In Fort Mitchell, Kentucky, the world’s only museum dedicated to ventriloquism showcases dozens of dummies. Whether you find the displays of slack-jawed dolls waiting to be given a voice intriguing, a little terrifying, or both, you’ll want to schedule a tour (the only way to see the exhibits) to learn more about this classic American art.
Make sure to schedule your visit between May and September; the museum is otherwise closed.
Museum of Bags and Purses
Located in a lovely 17th century canal house in a historic part of Amsterdam, this museum has made purses its, um, bag. Along with changing current exhibits — including one on the bags brought by refugees when fleeing to new countries — the museum displays a permanent selection of more than 5,000 bags throughout history, including those once used by high-profile figures like Margaret Thatcher and Madonna.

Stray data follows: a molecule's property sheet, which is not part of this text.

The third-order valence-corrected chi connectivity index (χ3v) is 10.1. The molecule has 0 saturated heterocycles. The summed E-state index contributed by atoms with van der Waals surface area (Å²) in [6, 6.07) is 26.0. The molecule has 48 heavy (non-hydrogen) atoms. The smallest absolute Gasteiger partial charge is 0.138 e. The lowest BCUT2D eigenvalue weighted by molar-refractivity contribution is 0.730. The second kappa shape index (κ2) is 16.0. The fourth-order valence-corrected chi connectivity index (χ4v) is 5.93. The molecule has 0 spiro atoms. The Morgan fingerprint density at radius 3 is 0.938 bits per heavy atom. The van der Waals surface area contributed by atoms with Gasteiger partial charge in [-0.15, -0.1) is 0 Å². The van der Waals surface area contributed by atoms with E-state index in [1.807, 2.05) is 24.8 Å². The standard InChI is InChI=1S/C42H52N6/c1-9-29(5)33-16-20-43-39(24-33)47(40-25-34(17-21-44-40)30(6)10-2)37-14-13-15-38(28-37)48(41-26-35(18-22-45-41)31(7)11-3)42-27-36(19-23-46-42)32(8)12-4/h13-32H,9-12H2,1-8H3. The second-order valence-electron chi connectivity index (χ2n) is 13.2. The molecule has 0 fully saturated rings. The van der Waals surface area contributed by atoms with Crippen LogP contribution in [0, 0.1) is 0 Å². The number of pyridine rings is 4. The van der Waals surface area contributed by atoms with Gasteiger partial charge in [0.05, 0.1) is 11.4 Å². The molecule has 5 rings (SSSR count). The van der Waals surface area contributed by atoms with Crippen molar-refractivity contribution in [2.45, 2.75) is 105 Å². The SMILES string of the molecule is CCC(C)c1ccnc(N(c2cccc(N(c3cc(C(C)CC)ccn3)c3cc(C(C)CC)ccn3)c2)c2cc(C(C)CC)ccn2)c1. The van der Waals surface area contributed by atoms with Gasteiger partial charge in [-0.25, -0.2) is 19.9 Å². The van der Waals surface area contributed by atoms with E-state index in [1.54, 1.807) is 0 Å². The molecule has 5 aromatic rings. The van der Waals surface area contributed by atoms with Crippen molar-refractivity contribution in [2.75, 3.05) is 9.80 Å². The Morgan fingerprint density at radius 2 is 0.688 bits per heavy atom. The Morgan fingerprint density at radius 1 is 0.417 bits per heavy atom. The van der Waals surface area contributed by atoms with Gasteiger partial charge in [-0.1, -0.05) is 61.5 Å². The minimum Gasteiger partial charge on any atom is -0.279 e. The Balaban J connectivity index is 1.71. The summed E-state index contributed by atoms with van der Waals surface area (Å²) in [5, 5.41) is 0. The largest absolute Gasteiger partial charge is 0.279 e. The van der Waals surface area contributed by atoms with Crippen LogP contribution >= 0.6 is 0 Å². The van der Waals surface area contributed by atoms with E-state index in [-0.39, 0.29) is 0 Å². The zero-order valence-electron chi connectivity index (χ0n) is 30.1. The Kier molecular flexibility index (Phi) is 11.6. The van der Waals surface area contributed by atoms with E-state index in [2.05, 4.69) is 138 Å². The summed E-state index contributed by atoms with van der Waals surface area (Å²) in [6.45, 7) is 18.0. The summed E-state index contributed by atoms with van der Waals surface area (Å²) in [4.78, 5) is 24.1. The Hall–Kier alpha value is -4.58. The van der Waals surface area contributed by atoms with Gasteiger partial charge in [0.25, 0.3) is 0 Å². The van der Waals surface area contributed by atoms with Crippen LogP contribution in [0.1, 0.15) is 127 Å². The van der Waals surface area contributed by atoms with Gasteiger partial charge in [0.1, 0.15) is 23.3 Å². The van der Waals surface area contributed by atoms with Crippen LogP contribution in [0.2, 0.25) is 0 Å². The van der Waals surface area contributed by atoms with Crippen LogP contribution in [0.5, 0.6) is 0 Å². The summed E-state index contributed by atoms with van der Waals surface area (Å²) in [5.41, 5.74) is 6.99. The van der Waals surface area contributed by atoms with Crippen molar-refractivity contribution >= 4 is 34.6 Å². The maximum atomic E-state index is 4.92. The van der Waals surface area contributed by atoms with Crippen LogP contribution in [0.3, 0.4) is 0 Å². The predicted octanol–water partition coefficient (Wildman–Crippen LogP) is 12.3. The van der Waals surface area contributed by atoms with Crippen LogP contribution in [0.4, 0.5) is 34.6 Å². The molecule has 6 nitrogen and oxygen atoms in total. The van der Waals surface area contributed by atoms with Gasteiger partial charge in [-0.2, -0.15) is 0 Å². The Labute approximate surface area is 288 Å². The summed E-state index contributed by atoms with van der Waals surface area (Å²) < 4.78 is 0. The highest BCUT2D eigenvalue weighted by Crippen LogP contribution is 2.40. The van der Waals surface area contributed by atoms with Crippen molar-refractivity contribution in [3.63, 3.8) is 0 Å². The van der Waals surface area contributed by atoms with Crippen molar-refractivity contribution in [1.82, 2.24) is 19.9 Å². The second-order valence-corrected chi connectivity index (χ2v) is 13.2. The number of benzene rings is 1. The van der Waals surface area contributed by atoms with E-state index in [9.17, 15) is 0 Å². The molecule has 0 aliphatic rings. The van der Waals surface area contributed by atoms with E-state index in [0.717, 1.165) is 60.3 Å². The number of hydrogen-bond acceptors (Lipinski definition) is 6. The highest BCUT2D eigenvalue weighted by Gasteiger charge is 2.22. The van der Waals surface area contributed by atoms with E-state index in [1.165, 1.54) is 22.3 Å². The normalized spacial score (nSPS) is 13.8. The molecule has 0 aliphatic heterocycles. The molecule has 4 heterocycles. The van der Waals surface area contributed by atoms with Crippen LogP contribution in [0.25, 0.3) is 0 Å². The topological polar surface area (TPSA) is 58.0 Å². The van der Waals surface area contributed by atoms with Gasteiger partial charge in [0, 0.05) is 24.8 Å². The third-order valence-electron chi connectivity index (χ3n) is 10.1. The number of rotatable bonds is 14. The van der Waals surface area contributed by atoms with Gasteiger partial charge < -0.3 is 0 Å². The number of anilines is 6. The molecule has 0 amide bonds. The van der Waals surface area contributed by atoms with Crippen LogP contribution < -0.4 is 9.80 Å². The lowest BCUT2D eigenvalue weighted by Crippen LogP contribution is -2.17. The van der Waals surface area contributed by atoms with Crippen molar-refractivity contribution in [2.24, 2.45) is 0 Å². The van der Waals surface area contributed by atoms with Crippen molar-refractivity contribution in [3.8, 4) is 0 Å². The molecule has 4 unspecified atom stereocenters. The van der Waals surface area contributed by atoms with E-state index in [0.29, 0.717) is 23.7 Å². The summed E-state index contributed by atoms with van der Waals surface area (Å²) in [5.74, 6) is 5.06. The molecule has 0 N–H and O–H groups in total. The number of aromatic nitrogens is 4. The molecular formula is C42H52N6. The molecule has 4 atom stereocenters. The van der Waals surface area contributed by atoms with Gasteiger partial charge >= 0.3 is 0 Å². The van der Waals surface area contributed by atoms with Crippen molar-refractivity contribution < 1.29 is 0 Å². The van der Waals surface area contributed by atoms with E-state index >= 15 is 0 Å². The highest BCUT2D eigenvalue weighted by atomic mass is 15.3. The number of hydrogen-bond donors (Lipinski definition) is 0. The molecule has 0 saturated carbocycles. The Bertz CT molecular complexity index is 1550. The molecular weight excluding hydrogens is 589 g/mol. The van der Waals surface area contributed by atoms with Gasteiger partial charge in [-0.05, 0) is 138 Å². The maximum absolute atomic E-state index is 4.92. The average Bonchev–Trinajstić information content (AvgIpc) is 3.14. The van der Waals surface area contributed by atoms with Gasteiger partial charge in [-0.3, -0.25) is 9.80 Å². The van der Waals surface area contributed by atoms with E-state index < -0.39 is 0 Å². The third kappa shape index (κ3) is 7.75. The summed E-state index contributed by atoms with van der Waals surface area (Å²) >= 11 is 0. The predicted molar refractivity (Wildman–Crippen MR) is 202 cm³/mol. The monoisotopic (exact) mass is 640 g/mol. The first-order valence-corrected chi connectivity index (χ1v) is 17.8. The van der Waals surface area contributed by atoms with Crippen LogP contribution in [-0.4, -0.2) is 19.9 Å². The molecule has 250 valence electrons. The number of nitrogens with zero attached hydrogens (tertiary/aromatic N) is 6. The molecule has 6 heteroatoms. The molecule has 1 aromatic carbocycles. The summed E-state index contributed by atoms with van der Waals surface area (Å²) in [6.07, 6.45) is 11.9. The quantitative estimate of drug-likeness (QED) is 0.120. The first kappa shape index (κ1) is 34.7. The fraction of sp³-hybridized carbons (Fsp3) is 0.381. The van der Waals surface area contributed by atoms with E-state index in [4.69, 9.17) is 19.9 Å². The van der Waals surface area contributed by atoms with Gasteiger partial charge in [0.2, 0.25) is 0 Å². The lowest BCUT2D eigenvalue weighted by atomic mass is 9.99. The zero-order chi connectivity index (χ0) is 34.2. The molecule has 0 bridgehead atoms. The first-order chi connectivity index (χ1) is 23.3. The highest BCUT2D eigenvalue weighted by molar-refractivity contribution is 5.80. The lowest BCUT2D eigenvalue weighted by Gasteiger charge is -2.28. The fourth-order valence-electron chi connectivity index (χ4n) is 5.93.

While the works are displayed beautifully, the museum is not just eye candy, as information about history, designers and innovations are provided. Don’t miss the high tea, served in the museum’s sophisticated period rooms.
Museum of Broken Relationships
As this museum makes clear, broken hearts are universal. Crowd-sourced exhibits explore the complex way we “love and lose,” with stories attached to items like used shirts and dolls. If you feel so compelled, you can even send in your own object and story about an ended relationship.
The museum, which boasts permanent outposts in Los Angeles and Zagreb, Croatia, is an ideal place for sparking emotional conversations with your travel companions.
Paris Sewer Museum
A good companion to the Museum of Toilets, this museum provides an opportunity to tour an actual sewer pipe below the 7th Arrondissement, not far from the Eiffel Tower.